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Underground Tokyo

By: Floro Mercene

Tokyo’s subway lines dodge, dip and rise above each other underground. The Fukutoshin Line, which began operation in 2008, travels under the MarunouchI Line (opened 1954) and over the Toei Shinjuku Line (opened 1978) routes at Shinjuku-Sanchome Station. Just 11 cm separates the Fukutoshin Line and the Shinjuku line that runs beneath.

The subway station serving the most passengers is Ikebukuro with three subway lines. Around 500,000 subway riders get on and off at this station every day.

Otemachi station is connected with five subway lines, the most in Tokyo. The underground facilities around Otemachi are so expansive that station employees use bicycles to check that all exit gates have been shut properly once service stops for the evening.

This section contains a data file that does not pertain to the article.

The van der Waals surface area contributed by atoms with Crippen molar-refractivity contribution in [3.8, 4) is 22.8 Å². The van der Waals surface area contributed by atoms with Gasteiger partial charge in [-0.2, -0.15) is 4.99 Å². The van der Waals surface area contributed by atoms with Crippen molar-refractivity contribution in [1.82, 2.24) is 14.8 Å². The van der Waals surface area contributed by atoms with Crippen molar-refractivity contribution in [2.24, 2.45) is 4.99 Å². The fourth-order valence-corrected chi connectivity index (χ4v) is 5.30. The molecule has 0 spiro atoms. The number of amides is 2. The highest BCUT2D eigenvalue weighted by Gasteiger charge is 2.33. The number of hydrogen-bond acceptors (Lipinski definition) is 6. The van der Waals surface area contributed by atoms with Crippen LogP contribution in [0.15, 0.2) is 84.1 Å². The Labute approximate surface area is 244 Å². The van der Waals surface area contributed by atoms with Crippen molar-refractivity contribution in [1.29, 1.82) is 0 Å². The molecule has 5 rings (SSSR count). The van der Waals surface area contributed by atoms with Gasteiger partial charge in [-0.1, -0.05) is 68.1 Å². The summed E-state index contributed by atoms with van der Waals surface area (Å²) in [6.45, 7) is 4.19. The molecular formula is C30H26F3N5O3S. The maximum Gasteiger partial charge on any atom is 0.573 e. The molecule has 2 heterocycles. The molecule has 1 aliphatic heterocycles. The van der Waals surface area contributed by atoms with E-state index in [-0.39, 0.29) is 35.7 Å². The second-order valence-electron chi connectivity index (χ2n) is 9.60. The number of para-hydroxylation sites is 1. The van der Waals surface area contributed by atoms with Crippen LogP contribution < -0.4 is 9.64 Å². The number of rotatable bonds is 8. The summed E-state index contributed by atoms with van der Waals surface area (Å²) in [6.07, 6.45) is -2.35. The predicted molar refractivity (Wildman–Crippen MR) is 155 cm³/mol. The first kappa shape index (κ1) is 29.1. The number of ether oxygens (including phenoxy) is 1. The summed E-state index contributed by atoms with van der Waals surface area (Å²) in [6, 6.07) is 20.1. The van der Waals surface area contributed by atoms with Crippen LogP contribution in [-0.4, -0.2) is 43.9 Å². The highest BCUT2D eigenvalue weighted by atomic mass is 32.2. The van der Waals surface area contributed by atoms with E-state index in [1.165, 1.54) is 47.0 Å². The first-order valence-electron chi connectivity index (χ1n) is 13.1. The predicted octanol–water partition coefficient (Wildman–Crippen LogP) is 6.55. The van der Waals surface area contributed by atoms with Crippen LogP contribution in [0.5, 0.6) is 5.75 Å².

The operating hour of subway lines is usually 5 am to 1 am. During the off hours inspection and maintenance are performed.

By the way, when you are at Otemachi Station without umbrella, and found that it is raining outside. This area’s underground pathways are so well-connected that you can walk all the way from Otemachi, cross Tokyo Station and the Yaesu shopping district, past JR Yurakucho Station and make it all the way to Kabukiza- Theater in Higashi-Ginza without ever needing to walk on the surface, a walk of 4.05 km.

Tokyo’s major rail hubs are surrounded by underground shopping malls conveniently located to serve commuters. These underground malls contain every kind of shops from clothing, accessories, other fashion merchandise to restaurants and cafes as well as pharmacies and bookshops.

Another use of underground is underground passageways. The construction of a 900-meterTsukiji-Toranomon tunnel forced developers to take the road right through the 2nd basement floor of Toranomon Hills skyscraper in Minato ward.

Toranomon Hills is a skyscraper complex, and the second tallest building in Tokyo.